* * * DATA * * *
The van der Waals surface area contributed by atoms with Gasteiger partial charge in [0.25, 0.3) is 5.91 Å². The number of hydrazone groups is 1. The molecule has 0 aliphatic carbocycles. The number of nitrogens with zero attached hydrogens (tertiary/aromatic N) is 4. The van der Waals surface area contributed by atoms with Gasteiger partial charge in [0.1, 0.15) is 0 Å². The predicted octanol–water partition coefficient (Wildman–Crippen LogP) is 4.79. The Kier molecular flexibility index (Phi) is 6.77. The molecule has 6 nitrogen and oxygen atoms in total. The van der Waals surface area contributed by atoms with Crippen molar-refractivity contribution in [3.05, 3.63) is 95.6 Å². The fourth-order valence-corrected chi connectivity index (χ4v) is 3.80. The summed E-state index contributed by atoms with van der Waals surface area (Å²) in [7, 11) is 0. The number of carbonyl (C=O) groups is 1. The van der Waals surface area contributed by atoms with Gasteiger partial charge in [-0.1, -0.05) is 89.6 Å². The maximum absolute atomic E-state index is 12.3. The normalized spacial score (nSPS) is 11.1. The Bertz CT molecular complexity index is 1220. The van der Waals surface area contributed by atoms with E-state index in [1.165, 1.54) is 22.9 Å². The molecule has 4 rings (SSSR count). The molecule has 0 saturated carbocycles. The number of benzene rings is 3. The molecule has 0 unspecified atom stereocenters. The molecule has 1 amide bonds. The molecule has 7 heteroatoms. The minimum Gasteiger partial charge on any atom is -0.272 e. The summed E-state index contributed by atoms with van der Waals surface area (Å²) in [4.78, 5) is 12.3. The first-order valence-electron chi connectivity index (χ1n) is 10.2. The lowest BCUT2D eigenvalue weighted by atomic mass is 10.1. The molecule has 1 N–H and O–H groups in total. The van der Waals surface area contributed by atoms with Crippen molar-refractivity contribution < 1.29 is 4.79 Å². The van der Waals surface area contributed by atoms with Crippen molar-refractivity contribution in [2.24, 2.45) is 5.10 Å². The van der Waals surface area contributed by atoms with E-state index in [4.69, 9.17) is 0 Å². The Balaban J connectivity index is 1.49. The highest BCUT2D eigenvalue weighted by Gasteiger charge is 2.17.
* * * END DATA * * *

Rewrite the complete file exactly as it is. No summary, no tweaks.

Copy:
The van der Waals surface area contributed by atoms with Gasteiger partial charge in [0.25, 0.3) is 5.91 Å². The number of hydrazone groups is 1. The molecule has 0 aliphatic carbocycles. The number of nitrogens with zero attached hydrogens (tertiary/aromatic N) is 4. The van der Waals surface area contributed by atoms with Gasteiger partial charge in [0.1, 0.15) is 0 Å². The predicted octanol–water partition coefficient (Wildman–Crippen LogP) is 4.79. The Kier molecular flexibility index (Phi) is 6.77. The molecule has 6 nitrogen and oxygen atoms in total. The van der Waals surface area contributed by atoms with Crippen molar-refractivity contribution in [3.05, 3.63) is 95.6 Å². The fourth-order valence-corrected chi connectivity index (χ4v) is 3.80. The summed E-state index contributed by atoms with van der Waals surface area (Å²) in [7, 11) is 0. The number of carbonyl (C=O) groups is 1. The van der Waals surface area contributed by atoms with Gasteiger partial charge in [-0.1, -0.05) is 89.6 Å². The maximum absolute atomic E-state index is 12.3. The normalized spacial score (nSPS) is 11.1. The Bertz CT molecular complexity index is 1220. The van der Waals surface area contributed by atoms with E-state index in [1.165, 1.54) is 22.9 Å². The molecule has 4 rings (SSSR count). The molecule has 0 saturated carbocycles. The number of benzene rings is 3. The molecule has 0 unspecified atom stereocenters. The molecule has 1 amide bonds. The molecule has 7 heteroatoms. The minimum Gasteiger partial charge on any atom is -0.272 e. The summed E-state index contributed by atoms with van der Waals surface area (Å²) in [4.78, 5) is 12.3. The first-order valence-electron chi connectivity index (χ1n) is 10.2. The lowest BCUT2D eigenvalue weighted by atomic mass is 10.1. The molecule has 1 N–H and O–H groups in total. The van der Waals surface area contributed by atoms with Crippen molar-refractivity contribution < 1.29 is 4.79 Å². The van der Waals surface area contributed by atoms with Crippen molar-refractivity contribution in [2.24, 2.45) is 5.10 Å². The van der Waals surface area contributed by atoms with E-state index in [4.69, 9.17) is 0 Å². The Balaban J connectivity index is 1.49. The highest BCUT2D eigenvalue weighted by Gasteiger charge is 2.17.